Read This

Buyers ditching expensive European sedans to buy expensive American trucks

The truck and crossover craze is even crazier than most of us realized

2018 GMC Sierra Denali front 3/4
  • 2018 GMC Sierra Denali
  • Image Credit: GMC
  • 2018 GMC Sierra Denali front 3/4
  • 2018 GMC Sierra Denali front 3/4 2
  • 2018 GMC Sierra Denali rear 3/4
The New York Times ended the automotive week with a story that adds numbers and context to a range of other stories, from the crossover craze to the increasing median price of a new car to ever more grandiose pickup trucks. The NYT piece reveals that the shift to larger vehicles isn't merely about the average U.S. buyer swapping the midsize sedan for a Ford Edge. Luxury buyers are migrating from plush sedans to plush SUVs and trucks that creep close to six-figure prices, and the Detroit Three are running Treasury presses because of it.

From 2013 to 2017, the truck category — everything from pickups to minivans — climbed from 30 percent of the market to 41 percent. In January of this year, trucks claimed 66 percent of new vehicle sales. At the milk-and-honey end of profits, GMC alone accounted for 11.3 percent of all vehicle sales over $60,000, not just trucks. That puts the luxury truck maker behind Mercedes-Benz and Ford, The Blue Oval's feasting on Lariat, King Ranch and Raptor versions of the F-150, which make up more than half of that pickup's sales, putting it ahead of Chevrolet, Porsche and Lexus on the high-dollar sales list. The average transaction price of a GMC in Denali trim last year was $56,000; it's easy to see why, when one dealer told the NYT he just swapped a 2012 BMW 550i for a $71,000 GMC Sierra Denali. That truck starts at $52,900.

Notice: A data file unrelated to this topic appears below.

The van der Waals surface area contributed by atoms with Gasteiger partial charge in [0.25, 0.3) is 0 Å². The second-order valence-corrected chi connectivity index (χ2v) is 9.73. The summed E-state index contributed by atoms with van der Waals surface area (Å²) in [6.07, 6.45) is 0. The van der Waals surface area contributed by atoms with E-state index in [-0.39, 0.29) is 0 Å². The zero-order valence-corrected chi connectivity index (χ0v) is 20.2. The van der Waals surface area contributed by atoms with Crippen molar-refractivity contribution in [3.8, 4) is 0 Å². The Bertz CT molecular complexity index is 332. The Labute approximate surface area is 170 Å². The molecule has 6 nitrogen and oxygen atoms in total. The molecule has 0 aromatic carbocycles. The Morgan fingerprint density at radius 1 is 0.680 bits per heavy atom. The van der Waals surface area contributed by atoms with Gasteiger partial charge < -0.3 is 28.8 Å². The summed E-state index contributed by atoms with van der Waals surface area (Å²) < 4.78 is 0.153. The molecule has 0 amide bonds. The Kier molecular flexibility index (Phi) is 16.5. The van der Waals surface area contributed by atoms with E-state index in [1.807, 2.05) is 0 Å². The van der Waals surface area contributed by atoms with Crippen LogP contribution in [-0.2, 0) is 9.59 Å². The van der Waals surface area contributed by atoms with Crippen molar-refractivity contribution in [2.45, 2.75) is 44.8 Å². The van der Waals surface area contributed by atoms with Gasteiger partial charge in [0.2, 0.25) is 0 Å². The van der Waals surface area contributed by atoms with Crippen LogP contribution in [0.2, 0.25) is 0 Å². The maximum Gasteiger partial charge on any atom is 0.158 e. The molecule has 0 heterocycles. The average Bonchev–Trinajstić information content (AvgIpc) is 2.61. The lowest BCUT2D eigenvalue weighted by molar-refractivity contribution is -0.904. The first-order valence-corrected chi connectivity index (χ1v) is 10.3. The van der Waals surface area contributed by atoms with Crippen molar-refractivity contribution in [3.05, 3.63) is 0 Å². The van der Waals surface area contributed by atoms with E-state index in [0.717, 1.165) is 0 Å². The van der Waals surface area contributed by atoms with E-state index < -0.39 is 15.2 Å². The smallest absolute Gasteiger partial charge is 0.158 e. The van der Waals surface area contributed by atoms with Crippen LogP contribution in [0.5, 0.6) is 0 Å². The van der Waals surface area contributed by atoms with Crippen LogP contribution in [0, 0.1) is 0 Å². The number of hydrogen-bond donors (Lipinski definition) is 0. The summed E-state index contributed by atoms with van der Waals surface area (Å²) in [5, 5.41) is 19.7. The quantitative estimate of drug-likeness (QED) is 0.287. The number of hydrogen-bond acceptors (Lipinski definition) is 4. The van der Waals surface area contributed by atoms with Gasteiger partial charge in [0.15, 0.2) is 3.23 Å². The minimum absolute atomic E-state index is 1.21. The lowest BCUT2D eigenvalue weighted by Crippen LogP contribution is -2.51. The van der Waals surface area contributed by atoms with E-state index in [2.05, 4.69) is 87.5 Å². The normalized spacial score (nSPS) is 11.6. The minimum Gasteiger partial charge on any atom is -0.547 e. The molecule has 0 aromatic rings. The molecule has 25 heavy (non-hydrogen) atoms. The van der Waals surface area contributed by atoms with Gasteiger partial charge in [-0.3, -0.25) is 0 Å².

The NYT started its story with a buyer who took home a Ford Raptor instead of an Audi A6, and optioned that $50,020 Ford Raptor close to $80,000. Over at Lincoln, the new $72,055 Navigator — the one so popular that Ford will increase production — crossed hands for an average sale price of $77,000 in January. And a Jeep dealer told the NYT that the two $93,000 Trackhawks he had on his lot "won't be here more than a few weeks."

While trucks head up in sales volume and price, cars are headed so viciously in the opposite direction that "the Detroit Three and even some foreign manufacturers acknowledge they are now losing money on many of the cars they sell." So ... get ready for a lot more crossovers and trucks.

Related Video:

Find out what vehicle is right for you. Give our Car Finder tool a try.

Share This Photo X